The Eternal Journey

The Eternal Journey

The Secret of Success - The story of the Hare and the Tortoise Retold.


 

This is a story of the modern times and hence, I'd not start it with a typical 'once upon a time'. This is a story of high importance and even more relevance to the present generation. I came across this mail recently from one of my friends, and was really impressed by the way the story was drafted. So, with all due credits to the original creator of the story, I'd like to narrate it here in my own style.

Well, there was a very intelligent hare (rather it thought so), and a humble and a modest tortoise in a small jungle on the outskirts of a village. They once had an argument about who was faster. Finally, they decided to settle it with a race and determine who was faster. They agreed upon a route too. The day finally arrived. The moment the shot fired, the hare sprang ahead briskly. After a while, he realized that he was far ahead of the tortoise.

"Poor fellow, can't catch up with me even if I take a nap" thought the hare. So, it decided to rest. He sat under a tree and immediately fell asleep. The tortoise plodded on and finally overtook him and finished the race, emerging victorious. The hare, meanwhile got up and saw that the tortoise was nowhere. So, it ran ahead only to find the tortoise being cheered by its mates.

Moral of the story:
Slow and Steady wins the race.


 

This is probably one of the first stories which all of us heard since our childhood. However, the current version doesn't end here. The hare returned home disappointed. He tried to evaluate himself on his loss. He knew that the tortoise was no match for him despite winning the race. On further introspection, he realized that it was he who was responsible for his loss. He became too relaxed mid-way and hence, lost. So, he went to the tortoise immediately and requested him to have the same race again. This time, he ran continuously, without any breaks in between, and hence, won by several miles.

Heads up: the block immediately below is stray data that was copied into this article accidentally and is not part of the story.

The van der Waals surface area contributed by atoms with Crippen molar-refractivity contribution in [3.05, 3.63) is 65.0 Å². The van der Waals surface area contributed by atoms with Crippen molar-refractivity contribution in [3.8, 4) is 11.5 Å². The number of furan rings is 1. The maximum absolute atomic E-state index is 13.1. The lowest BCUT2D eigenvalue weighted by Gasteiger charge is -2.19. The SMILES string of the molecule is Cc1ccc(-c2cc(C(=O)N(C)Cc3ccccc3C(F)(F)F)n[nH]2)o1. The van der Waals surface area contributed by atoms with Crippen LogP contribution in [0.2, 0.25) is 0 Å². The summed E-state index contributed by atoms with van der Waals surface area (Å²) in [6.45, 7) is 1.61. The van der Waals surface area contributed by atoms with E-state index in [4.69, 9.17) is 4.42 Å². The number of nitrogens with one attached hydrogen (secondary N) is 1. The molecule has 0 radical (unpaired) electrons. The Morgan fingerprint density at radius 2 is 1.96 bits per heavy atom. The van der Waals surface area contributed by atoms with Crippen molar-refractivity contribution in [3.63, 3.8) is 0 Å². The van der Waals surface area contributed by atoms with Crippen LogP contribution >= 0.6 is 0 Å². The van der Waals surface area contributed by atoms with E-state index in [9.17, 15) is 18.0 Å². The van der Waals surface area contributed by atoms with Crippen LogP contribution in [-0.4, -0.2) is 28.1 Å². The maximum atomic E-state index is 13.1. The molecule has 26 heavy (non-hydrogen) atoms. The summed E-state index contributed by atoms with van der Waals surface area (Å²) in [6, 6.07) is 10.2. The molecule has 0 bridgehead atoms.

Moral of the story:
Fast and Consistent always beats the Slow and Steady.

Learning: In the current day business scenario, if there are two people one who is fast and consistent, and the other who is slow and steady, it is always better to pick the first one. He can easily finish tasks, still be reliable, and can also climb the success ladder fast.

    

The story still goes on. The tortoise was now disappointed. It knew that it was not competent enough to win over the hare. So, it wanted a different format of the race, and hence, requested the hare to have another race, however, in a specified course. The hare agreed. They started off. The hare, learning from its past lessons, decided to keep its consistency and hence, ran continuously. Finally, he came across a river and had a dead-end. The finishing line was a couple of miles on the other side of the river. The tortoise, meanwhile, was slow in its own style. It walked slowly and swam across the river to finish the race.

Moral of the story:
First, identify your core competency, and change the playing field to suit to your core competency.